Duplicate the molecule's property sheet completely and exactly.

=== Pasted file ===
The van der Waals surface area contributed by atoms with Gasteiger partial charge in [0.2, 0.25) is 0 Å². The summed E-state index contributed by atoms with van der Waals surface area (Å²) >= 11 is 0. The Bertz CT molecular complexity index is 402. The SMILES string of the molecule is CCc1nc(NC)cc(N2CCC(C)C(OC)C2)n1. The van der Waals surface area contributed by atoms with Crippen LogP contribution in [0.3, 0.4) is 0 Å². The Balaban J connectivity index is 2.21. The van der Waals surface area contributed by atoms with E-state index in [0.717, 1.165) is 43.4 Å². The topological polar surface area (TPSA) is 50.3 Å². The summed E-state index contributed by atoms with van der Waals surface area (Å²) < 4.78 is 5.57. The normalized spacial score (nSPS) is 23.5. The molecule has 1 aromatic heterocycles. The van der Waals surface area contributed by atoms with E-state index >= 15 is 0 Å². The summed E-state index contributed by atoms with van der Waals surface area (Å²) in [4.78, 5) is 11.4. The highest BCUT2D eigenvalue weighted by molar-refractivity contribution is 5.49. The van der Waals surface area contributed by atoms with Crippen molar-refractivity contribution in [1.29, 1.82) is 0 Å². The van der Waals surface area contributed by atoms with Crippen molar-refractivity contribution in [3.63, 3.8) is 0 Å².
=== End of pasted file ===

The van der Waals surface area contributed by atoms with Gasteiger partial charge in [0.2, 0.25) is 0 Å². The summed E-state index contributed by atoms with van der Waals surface area (Å²) >= 11 is 0. The Bertz CT molecular complexity index is 402. The SMILES string of the molecule is CCc1nc(NC)cc(N2CCC(C)C(OC)C2)n1. The van der Waals surface area contributed by atoms with Crippen LogP contribution in [0.3, 0.4) is 0 Å². The Balaban J connectivity index is 2.21. The van der Waals surface area contributed by atoms with E-state index in [0.717, 1.165) is 43.4 Å². The topological polar surface area (TPSA) is 50.3 Å². The summed E-state index contributed by atoms with van der Waals surface area (Å²) < 4.78 is 5.57. The normalized spacial score (nSPS) is 23.5. The molecule has 1 aromatic heterocycles. The van der Waals surface area contributed by atoms with E-state index >= 15 is 0 Å². The summed E-state index contributed by atoms with van der Waals surface area (Å²) in [4.78, 5) is 11.4. The highest BCUT2D eigenvalue weighted by molar-refractivity contribution is 5.49. The van der Waals surface area contributed by atoms with Crippen molar-refractivity contribution in [1.29, 1.82) is 0 Å². The van der Waals surface area contributed by atoms with Crippen molar-refractivity contribution in [3.63, 3.8) is 0 Å².